Muscle Memory– This is a not a real thing, all your muscle is controlled from your brain.  Muscle has no memory.

Myelin– When you build new skills they are insulated by a myelin sheath.  This sheath gets thicker as you practice and push yourself.  The thicker it becomes the faster and easier your connections become.

Deep Practice– This is the sweet spot when you are putting a lot of myelin between your connections.  People who continually put their selves in a deep practice learn quickly.  An example of this would be sparring with someone who is a little better than you.

 

We talk about:

  • The class structure of Brazilian Jiu-Jitsu
  • The difficulty of learning in a group setting
  • The learning environment that is created by leaving your ego at the door
  • Having the high intensity of a BJJ workout with a safe environment is a great place to grow
  • The best way to give feedback is to ask questions
  • Why it is important to design a training environment that forces people to ask questions
  • The large benefits to all of the students of having colored belts help teach techniques
  • Why you should be careful about the 10,000 hours rule
  • Quality of training is far more important than quantity
  • Why in some of the talent hotbeds they don’t spend all day practicing
  • The Bruce Lee quote “I fear not the man who has practiced ten thousand kicks once, but I fear the man who has practiced one kick ten thousand times.”
  • How YouTube has effected learning BJJ for good and bad
  • The better you get the more important the fundamentals become
  • Building fundamentals is like building a tree in your brain.  Make the trunk of the tree strong, so you can add things on to the tree.  With a strong trunk you can add things quickly and easily.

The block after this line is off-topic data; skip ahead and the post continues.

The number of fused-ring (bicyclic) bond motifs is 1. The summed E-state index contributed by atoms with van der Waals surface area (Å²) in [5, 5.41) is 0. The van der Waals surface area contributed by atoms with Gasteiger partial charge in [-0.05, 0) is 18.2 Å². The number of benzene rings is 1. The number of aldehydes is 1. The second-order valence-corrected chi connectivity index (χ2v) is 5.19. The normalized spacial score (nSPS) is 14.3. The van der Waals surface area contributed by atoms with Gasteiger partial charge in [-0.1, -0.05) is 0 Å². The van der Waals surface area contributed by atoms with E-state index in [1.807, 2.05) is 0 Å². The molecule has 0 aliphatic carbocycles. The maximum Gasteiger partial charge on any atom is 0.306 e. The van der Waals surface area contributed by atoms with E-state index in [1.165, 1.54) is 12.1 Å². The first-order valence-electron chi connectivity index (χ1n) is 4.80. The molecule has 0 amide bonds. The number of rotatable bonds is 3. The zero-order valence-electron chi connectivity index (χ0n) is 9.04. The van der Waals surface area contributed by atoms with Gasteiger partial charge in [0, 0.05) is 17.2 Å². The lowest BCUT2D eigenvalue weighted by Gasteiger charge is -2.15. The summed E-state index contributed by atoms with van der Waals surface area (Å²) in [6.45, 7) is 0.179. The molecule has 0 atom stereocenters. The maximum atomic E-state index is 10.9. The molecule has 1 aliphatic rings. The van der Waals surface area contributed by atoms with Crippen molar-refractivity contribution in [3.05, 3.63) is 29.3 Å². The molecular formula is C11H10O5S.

• The survival zone, and why no learning happens in this zone
  • Some advice for a student who is competing for the first time
  • What is going on the mind of a top competitor?  Turns out that it is not much
  • The science of group success is a project he is currently working on keep your eyes open for this my friends

 

Quote of the week– “We are what we repeatedly do.  Excellence, then, is not an act, but a habit.” Aristotle.  This quote was presented by Ryan Hall.  If you missed Ryan’s interview with us it can be found here. Episode 30.  In an amazing coincidence this quote is in the first few pages of Daniel Coyle’s book The Little Book of Talent.

Article of the week “Starting BJJ: What to Expect on your First Class”.  From Grapplearts.com

SponsorFujisports.com If you are looking for a great first gi you cannot go wrong with the AllAround Gi.  It is a high quality gi and has a very good price.  Save 10% off your purchase at Fujisports.com with the coupon code “BJJBrick”

Links

Daniel Coyle’s website

The Talent Code

The Little Book of Talent

 

Episodes 21-30 of The BjjBrick Podcast

Join Gary and Byron on the BjjBrick Podcast

The BjjBrick Podcast is in iTunes, and Stitcher radio

Epi 21 The importance of escapes and how to get better

We both spent a significant amount of time working on escapes. We have had a big increase in confidence with our grappling by getting better at our escapes. It is good to know that you will be able to escape a position.

Epi 22 The basic positions in BJJ and what to do from them

This episode we are covering some of the basics. We are going to break down some of the main positions in BJJ and give you some guidance for each one.

Epi 23 Interview With Coach and BJJ Black Belt John Connors

This episode of the podcast we bring you an interview with coach John Connors. John is the author of the e Book Quick Start Guide to Complete Jiu Jitsu Competition Readiness”.This is a great guide for someone who is an experienced grappler or just starting out.

Epi 24 Four Different Types of BJJ Matches

-This week we talk about the four basic types of matches you could find yourself in BJJ. We gave each match a symbol, to make it simple.

Epi 25 Girls in Gis with Amber Oxford

This week we have an interview with Amber Oxford. Amber is a Blue belt that trains at Wichita Jiu-Jitsu Club. Amber is holding a free event called Girls in Gis on April 12 at the Wichita Jiu-Jitsu Club.

Epi 26 Gi Guide with Tom Machowicz

In this weeks episode we talk to Tom Machowicz (Mac) from Fuji Sports. We cover everything from getting your first gi to helping a seasoned veteran figure out what gi is best for competition.